If running isn’t something you have done regularly, or if you have had a long break from it, then it takes a while to get your body used to this type of exercise.
It’s not a case of buying a new pair of Nikes and setting off at full pace. Trust us; you’ll only get puffed pretty much straight away. Going from zero to 10 can also encourage injury if you haven’t warmed up or cooled down properly. Here are some tips to build up your body and get it running in no time.
1. Get a check up
With any venture into physical exercise, it’s a good idea to get checked over by your doctor before you start a running regime. Getting a general physical and letting your doctor know you plan to start running and receiving the all clear will make you feel more confident about attempting it.
2. Get the right shoes
Expensive, brand name shoes may make you look like you’re an experienced runner. But if they’re wrong for your feet, they will cause you problems in the long term. Running puts a certain amount of stress on joints, so you need a shoe that supports your feet, and that can flex, breathe and prevent strain on knees and hips. It’s a good idea to head along to a speciality running shoe store to get your gait analysed and find out what shoes they recommend, even if you end up buying them elsewhere.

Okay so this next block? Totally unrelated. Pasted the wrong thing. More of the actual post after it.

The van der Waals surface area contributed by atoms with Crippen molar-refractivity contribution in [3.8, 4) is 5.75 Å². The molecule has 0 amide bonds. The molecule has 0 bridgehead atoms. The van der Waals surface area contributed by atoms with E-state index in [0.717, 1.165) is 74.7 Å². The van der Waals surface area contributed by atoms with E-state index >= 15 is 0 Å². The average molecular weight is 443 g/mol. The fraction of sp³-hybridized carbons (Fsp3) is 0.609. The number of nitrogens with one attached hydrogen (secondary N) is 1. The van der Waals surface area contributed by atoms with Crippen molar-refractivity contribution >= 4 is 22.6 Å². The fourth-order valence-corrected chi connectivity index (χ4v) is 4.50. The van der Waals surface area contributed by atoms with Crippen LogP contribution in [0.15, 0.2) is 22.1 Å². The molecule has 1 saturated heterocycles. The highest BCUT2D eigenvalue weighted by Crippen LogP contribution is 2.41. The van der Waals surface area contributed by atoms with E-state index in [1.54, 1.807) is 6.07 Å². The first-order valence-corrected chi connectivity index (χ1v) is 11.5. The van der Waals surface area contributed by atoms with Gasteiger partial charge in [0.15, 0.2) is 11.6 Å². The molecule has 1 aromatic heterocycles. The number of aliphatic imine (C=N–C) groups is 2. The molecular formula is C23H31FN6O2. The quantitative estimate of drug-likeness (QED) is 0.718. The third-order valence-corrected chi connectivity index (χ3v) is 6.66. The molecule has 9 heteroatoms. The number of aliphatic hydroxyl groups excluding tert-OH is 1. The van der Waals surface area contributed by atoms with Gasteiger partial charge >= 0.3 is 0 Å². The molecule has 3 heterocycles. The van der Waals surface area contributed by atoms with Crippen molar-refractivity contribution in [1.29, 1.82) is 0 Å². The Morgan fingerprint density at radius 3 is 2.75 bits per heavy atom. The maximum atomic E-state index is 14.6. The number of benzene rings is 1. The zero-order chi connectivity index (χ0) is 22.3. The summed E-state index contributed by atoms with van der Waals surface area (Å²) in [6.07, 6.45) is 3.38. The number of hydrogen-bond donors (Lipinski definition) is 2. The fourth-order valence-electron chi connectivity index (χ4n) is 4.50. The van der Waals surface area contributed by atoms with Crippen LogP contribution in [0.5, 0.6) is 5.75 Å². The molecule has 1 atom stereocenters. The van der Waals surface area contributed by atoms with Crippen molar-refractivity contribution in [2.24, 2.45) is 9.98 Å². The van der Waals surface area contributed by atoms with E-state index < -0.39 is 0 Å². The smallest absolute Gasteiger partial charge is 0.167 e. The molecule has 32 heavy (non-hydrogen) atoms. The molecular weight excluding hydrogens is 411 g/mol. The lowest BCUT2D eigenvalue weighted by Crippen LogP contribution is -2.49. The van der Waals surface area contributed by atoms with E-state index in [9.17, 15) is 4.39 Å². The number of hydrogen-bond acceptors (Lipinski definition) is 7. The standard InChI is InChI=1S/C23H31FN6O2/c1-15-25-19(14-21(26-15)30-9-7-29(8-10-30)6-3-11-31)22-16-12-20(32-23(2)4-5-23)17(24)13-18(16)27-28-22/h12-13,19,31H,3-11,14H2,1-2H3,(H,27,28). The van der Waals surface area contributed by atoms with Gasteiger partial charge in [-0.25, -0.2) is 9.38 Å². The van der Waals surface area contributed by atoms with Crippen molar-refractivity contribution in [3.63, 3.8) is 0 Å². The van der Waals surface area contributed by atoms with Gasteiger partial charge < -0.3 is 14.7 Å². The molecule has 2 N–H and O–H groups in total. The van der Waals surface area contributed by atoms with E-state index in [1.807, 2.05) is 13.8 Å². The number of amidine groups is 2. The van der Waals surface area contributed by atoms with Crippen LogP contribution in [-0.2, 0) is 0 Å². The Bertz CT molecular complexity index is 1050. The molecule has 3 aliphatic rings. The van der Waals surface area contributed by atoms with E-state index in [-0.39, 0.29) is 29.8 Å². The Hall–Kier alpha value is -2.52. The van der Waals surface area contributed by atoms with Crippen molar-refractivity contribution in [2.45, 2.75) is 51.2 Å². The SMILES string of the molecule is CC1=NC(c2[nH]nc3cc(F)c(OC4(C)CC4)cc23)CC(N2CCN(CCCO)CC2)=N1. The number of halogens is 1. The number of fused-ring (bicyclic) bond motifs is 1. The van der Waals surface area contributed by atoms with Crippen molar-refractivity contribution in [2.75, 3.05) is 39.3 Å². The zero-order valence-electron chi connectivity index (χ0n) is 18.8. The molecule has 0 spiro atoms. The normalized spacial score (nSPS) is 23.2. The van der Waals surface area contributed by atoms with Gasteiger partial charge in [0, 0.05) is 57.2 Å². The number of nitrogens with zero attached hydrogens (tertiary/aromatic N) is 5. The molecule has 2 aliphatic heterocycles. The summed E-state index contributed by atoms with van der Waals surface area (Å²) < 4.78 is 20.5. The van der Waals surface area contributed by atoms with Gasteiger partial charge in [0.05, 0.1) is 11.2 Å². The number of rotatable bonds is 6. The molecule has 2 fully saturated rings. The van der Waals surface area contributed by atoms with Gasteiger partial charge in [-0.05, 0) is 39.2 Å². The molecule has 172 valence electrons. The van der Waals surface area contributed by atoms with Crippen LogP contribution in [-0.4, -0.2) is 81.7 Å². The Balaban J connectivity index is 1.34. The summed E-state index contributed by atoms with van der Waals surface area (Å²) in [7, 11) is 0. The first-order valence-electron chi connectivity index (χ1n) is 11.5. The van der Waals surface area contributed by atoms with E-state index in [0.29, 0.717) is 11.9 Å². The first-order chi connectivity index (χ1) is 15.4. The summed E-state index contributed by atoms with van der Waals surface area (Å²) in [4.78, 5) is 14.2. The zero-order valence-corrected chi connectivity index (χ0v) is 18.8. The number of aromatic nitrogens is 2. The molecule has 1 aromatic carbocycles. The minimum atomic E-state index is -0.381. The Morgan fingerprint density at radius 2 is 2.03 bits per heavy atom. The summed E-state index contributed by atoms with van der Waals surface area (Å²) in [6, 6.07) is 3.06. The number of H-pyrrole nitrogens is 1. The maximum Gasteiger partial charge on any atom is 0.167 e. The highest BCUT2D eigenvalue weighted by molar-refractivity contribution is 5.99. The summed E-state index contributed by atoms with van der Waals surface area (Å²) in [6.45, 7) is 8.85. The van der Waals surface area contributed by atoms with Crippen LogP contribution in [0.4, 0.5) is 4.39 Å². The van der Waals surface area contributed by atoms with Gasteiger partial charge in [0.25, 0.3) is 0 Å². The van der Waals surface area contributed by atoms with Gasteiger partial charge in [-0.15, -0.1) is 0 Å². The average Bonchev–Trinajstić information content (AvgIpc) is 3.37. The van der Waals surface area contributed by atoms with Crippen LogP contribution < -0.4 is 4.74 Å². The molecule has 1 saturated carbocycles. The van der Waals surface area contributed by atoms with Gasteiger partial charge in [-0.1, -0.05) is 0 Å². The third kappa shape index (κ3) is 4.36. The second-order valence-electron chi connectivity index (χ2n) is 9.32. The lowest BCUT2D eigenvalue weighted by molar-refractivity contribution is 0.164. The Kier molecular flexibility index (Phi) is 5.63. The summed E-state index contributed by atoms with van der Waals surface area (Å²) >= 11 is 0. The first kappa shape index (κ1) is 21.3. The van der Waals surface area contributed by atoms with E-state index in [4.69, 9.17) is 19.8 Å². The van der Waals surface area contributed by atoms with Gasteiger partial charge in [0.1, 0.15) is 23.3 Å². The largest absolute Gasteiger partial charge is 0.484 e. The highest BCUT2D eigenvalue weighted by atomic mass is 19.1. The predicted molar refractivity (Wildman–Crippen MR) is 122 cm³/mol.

3. Walk before you run
Walking is a good way to get your body used to exercise and will build up your stamina so you can work your way up to a sustained jog. Start with small goals like running for one to five minutes and then walking until you get your breath back.
4. Build up your stamina
Increasing your walk/run combination over a period of weeks is the best way to get into a sustained run. Consistency in your workout will help, with three running workouts per week to see results. Try this two month walk/run schedule plan.
5. Have a goal
Signing up for a short fun run, for a distance of 5 km or so, can be a good way to keep your goal in mind and chart your progress. Enlisting a fellow friend who likes running and that is slightly faster than you can help push your progress along. They will also keep you motivated on the days when you don’t want to exercise.Try this seven week training schedule for a 5 km run.
6. Hire a treadmill
If pounding the pavements doesn’t appeal, then hire a treadmill and work out in the comfort of your own home. Knowing that you can work out when you want can be a lot more motivating than joining a gym, and will help keep your running schedule on track. Prevent strains and injuries by always incorporating a five minute warm-up and five minute cool down before and after your workout.